Following much thought and consultation, The National Postgraduate Committee (NPC) made the difficult decision to pass policy in opposition to the higher education bill unless it is amended to remove all plans for tuition fees. This does, however, mean opposing two parts of the bill, which NPC wholeheartedly supports.
As the bill may be largely seen in Parliament as a vote on the new proposals for tuition fees, the parts on the formation of the Arts and Humanities Research Council and the removal of Visitorial Jurisdiction on student complaints are also included - two things NPC has been campaigning to see for years.
Despite this good news, unless the bill is amended to remove plans on tuition fees NPC will not support the bill as a whole, which will be voted on. Dr Tim Brown, General Secretary of the NPC says: "While we vociferously oppose the proposals on tuition fees in light of the burden of debt that will hinder continuation to postgraduate education; at the same time it is a terrible compromise that this will delay many opportunities for postgraduates in the Arts and Humanities and the thought that even one more research student will have to endure the medieval Visitor system is too bad for words. It is wholly unreasonable that these three very different parts were placed into one single bill." One area that is seldom addressed is how it will be possible to take out a Career Development Loan up to £8,000 with commercial rate interest on top of tens of thousands of pounds in undergraduate debt. NPC believes this will cause a rapid decline in the supply of UK postgraduates.
The NPC has the following main difficulties with the higher education bill and the preceding higher education white paper are as follows:
- The NPC is wholly opposed to any concentration of research funding. This will have severe implications on student choice, and could concentrate the vast majority of postgraduates into the South East of England. This may severely effect our regional economies and opportunity for many postgraduates in such regions where access to funding will not be the only issue. Access to part time postgraduate study or research will also be extremely limited.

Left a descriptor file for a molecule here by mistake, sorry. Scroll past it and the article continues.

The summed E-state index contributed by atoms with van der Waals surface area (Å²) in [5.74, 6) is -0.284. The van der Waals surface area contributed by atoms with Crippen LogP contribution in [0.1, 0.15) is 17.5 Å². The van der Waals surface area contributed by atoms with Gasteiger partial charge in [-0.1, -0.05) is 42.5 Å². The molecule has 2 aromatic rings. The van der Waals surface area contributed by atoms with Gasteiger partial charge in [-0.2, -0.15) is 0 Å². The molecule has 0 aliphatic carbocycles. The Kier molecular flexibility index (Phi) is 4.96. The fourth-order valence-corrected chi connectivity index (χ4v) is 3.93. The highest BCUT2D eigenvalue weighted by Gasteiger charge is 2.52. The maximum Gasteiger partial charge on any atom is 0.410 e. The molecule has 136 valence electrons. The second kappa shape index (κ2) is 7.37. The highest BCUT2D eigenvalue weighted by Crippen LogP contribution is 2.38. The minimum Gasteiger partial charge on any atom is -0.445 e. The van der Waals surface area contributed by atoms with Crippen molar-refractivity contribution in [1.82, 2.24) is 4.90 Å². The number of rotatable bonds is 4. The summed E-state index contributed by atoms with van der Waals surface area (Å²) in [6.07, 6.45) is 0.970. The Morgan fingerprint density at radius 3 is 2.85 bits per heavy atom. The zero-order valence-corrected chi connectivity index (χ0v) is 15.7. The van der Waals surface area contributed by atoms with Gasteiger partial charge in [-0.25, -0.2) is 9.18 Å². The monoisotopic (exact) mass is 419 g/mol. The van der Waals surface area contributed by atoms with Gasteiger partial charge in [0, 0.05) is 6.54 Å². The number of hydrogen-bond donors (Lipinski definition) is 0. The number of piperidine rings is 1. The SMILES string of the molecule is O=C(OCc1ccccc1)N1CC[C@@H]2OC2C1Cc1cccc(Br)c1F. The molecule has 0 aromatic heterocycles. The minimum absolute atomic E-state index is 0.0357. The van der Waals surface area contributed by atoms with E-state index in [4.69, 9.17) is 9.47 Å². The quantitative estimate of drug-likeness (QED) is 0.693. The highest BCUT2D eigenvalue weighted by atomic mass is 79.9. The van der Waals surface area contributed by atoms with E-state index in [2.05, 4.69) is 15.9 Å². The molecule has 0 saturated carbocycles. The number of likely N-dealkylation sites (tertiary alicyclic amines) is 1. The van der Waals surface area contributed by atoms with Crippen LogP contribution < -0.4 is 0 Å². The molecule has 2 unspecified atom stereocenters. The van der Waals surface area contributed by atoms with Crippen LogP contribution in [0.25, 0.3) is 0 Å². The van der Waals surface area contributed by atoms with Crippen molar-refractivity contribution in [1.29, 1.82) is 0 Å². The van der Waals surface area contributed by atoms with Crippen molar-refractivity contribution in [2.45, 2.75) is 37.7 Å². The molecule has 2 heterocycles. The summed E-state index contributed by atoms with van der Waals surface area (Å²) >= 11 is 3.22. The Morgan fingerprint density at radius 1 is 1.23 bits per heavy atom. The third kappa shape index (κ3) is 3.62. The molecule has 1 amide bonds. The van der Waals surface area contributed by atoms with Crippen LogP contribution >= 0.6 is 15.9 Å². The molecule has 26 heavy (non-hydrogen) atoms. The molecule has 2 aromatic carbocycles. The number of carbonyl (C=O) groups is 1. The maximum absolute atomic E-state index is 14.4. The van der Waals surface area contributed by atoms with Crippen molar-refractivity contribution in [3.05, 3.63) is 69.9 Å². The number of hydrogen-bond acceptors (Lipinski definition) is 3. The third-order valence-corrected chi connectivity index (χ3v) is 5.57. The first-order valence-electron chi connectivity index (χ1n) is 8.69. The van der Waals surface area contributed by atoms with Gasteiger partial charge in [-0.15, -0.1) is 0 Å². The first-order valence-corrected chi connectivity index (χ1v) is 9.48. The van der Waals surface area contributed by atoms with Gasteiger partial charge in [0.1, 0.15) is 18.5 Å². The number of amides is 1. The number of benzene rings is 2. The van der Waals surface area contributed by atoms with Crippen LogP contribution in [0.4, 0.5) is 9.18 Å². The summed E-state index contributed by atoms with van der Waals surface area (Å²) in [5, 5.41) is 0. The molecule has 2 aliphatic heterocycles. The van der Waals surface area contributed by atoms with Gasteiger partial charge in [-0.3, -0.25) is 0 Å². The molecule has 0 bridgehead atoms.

- Postgraduates in the white paper are often considered as research students, while taught postgraduates have no mention. Greater support and training for research students may be warmly welcomed, but progression to research via a taught postgraduate course still needs to be addressed.
- The NPC is concerned that, whilst many undergraduates may head to Scotland and Wales in future, in pursuit of cheaper education, many academics and researchers will be attracted in the opposite direction towards England where there will be more research and also funding. This could have a severely adverse effect on postgraduate education in Scotland and Wales.
- Options for the huge community of part time postgraduates will reduce significantly unless proposals are added to increase funding for part time intensive institutions, who will not benefit from the proposals on tuition fees. NPC therefore asks the government to consider access to part time study.
Dr Brown asks the question "Whether continued education is viable for UK graduates is questionable. This will have an effect on the economy, society and the demands of employers. Undergraduate tuition fees will not fund the real costs of higher education so could institutions begin to find their only real market is international postgraduate students to sustain their infrastructure?"
Notes for press officers:
- The National Postgraduate Committee is a charity to advance, in the public interest, postgraduate education in the UK, run by postgraduates for postgraduates and supported by affiliated student representative bodies throughout the country.
- The NPC's decision to oppose the Higher Education Bill, if unamended, was taken at its Ordinary General Meeting held in the University of Leeds on 28th February 2004. The decision was unanimous.
For More information please contact the General Secretary